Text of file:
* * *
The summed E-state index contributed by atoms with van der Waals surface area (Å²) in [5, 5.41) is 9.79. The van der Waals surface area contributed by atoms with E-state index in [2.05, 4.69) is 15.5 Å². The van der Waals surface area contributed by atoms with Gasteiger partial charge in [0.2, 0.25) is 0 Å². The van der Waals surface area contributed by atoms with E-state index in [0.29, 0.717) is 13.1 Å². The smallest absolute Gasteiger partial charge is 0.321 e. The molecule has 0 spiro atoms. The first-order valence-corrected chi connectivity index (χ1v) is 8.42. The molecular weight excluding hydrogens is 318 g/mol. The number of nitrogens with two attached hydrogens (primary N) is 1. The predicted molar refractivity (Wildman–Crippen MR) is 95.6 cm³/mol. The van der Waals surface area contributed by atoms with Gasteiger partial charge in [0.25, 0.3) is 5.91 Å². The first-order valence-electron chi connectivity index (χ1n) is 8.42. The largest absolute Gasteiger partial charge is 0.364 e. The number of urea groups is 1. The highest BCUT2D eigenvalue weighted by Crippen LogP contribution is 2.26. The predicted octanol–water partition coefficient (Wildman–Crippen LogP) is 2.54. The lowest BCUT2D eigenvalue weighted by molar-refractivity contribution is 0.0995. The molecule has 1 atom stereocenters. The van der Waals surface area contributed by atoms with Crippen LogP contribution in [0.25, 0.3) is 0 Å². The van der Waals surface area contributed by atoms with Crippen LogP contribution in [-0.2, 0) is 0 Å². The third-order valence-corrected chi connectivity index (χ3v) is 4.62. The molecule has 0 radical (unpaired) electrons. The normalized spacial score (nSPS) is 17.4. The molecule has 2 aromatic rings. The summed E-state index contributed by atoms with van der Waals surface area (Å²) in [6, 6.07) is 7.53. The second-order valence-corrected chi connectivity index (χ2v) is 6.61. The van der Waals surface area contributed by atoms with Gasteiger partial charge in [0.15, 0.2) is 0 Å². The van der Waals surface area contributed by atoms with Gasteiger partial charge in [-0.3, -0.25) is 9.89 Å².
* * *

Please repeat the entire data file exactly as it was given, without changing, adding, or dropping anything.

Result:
The summed E-state index contributed by atoms with van der Waals surface area (Å²) in [5, 5.41) is 9.79. The van der Waals surface area contributed by atoms with E-state index in [2.05, 4.69) is 15.5 Å². The van der Waals surface area contributed by atoms with Gasteiger partial charge in [0.2, 0.25) is 0 Å². The van der Waals surface area contributed by atoms with E-state index in [0.29, 0.717) is 13.1 Å². The smallest absolute Gasteiger partial charge is 0.321 e. The molecule has 0 spiro atoms. The first-order valence-corrected chi connectivity index (χ1v) is 8.42. The molecular weight excluding hydrogens is 318 g/mol. The number of nitrogens with two attached hydrogens (primary N) is 1. The predicted molar refractivity (Wildman–Crippen MR) is 95.6 cm³/mol. The van der Waals surface area contributed by atoms with Gasteiger partial charge in [0.25, 0.3) is 5.91 Å². The first-order valence-electron chi connectivity index (χ1n) is 8.42. The largest absolute Gasteiger partial charge is 0.364 e. The number of urea groups is 1. The highest BCUT2D eigenvalue weighted by Crippen LogP contribution is 2.26. The predicted octanol–water partition coefficient (Wildman–Crippen LogP) is 2.54. The lowest BCUT2D eigenvalue weighted by molar-refractivity contribution is 0.0995. The molecule has 1 atom stereocenters. The van der Waals surface area contributed by atoms with Crippen LogP contribution in [0.25, 0.3) is 0 Å². The van der Waals surface area contributed by atoms with Crippen LogP contribution in [-0.2, 0) is 0 Å². The third-order valence-corrected chi connectivity index (χ3v) is 4.62. The molecule has 0 radical (unpaired) electrons. The normalized spacial score (nSPS) is 17.4. The molecule has 2 aromatic rings. The summed E-state index contributed by atoms with van der Waals surface area (Å²) in [6, 6.07) is 7.53. The second-order valence-corrected chi connectivity index (χ2v) is 6.61. The van der Waals surface area contributed by atoms with Gasteiger partial charge in [0.15, 0.2) is 0 Å². The van der Waals surface area contributed by atoms with Gasteiger partial charge in [-0.3, -0.25) is 9.89 Å².